Experimental Drug Flurizan May Slow Decline of Mild Alzheimer’s

June 10, 2008

June 10, 2008

Patients with mild Alzheimer’s disease who took the experimental drug Flurizan showed less decline in their ability to carry out everyday tasks than those taking a dummy pill, a mid-stage British study found. The drug, known generically as tarenflurbil, has shown promise in early trials for treating memory loss and other symptoms of Alzheimer’s. More testing in larger numbers of people has been carried out, and the results of these larger trials will be made available this summer.

The findings are important because Flurizan is one of a group a new drugs that inhibits the buildup of toxic form of beta-amyloid, a protein that builds up in the brains of those with Alzheimer’s disease. Many researchers believe that drugs that act on beta-amyloid may attack Alzheimer’s at its core, thereby stemming the relentless downward spiral that occurs in the disease.

Currently available drugs for Alzheimer’s, like Aricept, Razadyne, Exelon, and Namenda, may ease symptoms for a time in some patients. But these drugs do not slow the long-term progression of Alzheimer’s.

Researchers hope that disease-modifying drugs that inhibit beta-amyloid may halt, or even reverse, the progressive memory loss and thought problems that devastate those with Alzheimer’s disease. Flurizan acts on an enzyme called gamma-secretase, which cleaves beta-amyloid into a toxic form that builds up in the brain.

Although these results are promising, the results of a recently completed, large clinical trial will help tell whether Flurizan provides real benefit in people living with dementia.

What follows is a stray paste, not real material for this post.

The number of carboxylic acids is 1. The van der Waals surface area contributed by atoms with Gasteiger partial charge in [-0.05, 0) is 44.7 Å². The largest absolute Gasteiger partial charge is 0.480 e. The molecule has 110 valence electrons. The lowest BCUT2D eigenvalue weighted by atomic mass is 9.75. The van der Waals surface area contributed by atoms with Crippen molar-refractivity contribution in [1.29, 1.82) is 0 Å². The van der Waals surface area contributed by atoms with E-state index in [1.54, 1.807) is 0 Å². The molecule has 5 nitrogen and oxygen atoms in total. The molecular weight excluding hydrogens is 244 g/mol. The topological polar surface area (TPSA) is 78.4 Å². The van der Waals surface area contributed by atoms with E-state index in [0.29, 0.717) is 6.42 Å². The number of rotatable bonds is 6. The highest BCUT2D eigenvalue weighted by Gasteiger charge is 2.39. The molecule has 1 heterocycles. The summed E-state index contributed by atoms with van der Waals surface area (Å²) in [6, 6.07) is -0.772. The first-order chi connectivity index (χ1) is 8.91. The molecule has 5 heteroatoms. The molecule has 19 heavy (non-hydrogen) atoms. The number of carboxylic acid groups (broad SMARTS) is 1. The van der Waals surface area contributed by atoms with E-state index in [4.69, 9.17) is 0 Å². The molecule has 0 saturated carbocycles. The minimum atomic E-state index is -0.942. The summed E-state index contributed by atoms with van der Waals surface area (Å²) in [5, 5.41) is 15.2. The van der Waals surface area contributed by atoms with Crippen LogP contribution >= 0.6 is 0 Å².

Other promising drugs that act on beta-amyloid are also undergoing testing. It may take years, however, before most are proven safe and effective against Alzheimer’s disease.

What the Study Showed

In the current study, researchers at Oxford University in the United Kingdom studied 210 men and women in the early stages of Alzheimer’s. Some of the patients got 800 milligrams of Flurizan twice a day, while others got half that dose. A third group took a look-alike placebo pill.

The study participants were given the drugs for a year. Then, for a second year, some in the placebo group were given Flurizan at either a 400 milligram or 800 milligram twice-daily dose.

The researchers found that individuals with mild Alzheimer’s taking the highest dosage of the drug — 800 milligrams twice a day for 24 months – had the lowest rates of functional decline. The findings support earlier research in mice that were specially bred to develop a disease similar to Alzheimer’s in people. Those studies suggested that the drug provided benefits for learning and memory, especially when given early in the course of the disease.

Flurizan is derived from a class of drugs known as nonsteroidal anti-inflammatory agents, or Nsaids. But Flurizan itself is not an anti-inflammatory drug, or Nsaid, and therefore does not carry the common side effects like gastrointestinal distress of Nsaids. In mice, certain Nsaids help to prevent the toxic buildup of beta-amyloid in the brain. Others do not, and even a few Nsaids increase the production of toxic beta-amyloid.

The researchers concluded that “800 mg tarenflurbil twice per day was well-tolerated for up to 24 months of treatment, with evidence of a dose-related effect on measures of daily activities and global function in patients with mild AD … these findings justify phase III studies of tarenfurbil at the 800 mg twice daily dose in patients with mild Alzheimer’s disease.”

The study was published online in The Lancet Neurology.

In an accompanying commentary, Dr. Paul Aisen of the University of California, San Diego, wrote: “With the need so enormous, and the potential effect of the benefit suggested by these phase II results, the effort is indeed justified despite the substantial uncertainty. In a few months, we will learn whether tarenflurbil will be the first anti-amyloid intervention to be efficacious in a pivotal trial.”

By www.ALZinfo.org, The Alzheimer’s Information Site. Reviewed by William J. Netzer, Ph.D., Fisher Center for Alzheimer’s Research Foundation at The Rockefeller University.


Gordon K. Wilcock, Sandra E. Black, Suzanne B. Hendrix, et al: “Efficacy and Safety of Tarenflurbil in Mild to Moderate Alzheimer’s Disease: A Randomised Phase II Trial.” Lancet Neurology: Published online, April 30, 2008

Paul Aisen: “Tarenflurbil: A Shot on Goal.” Lancet Neurology: Published online, April 30, 2008


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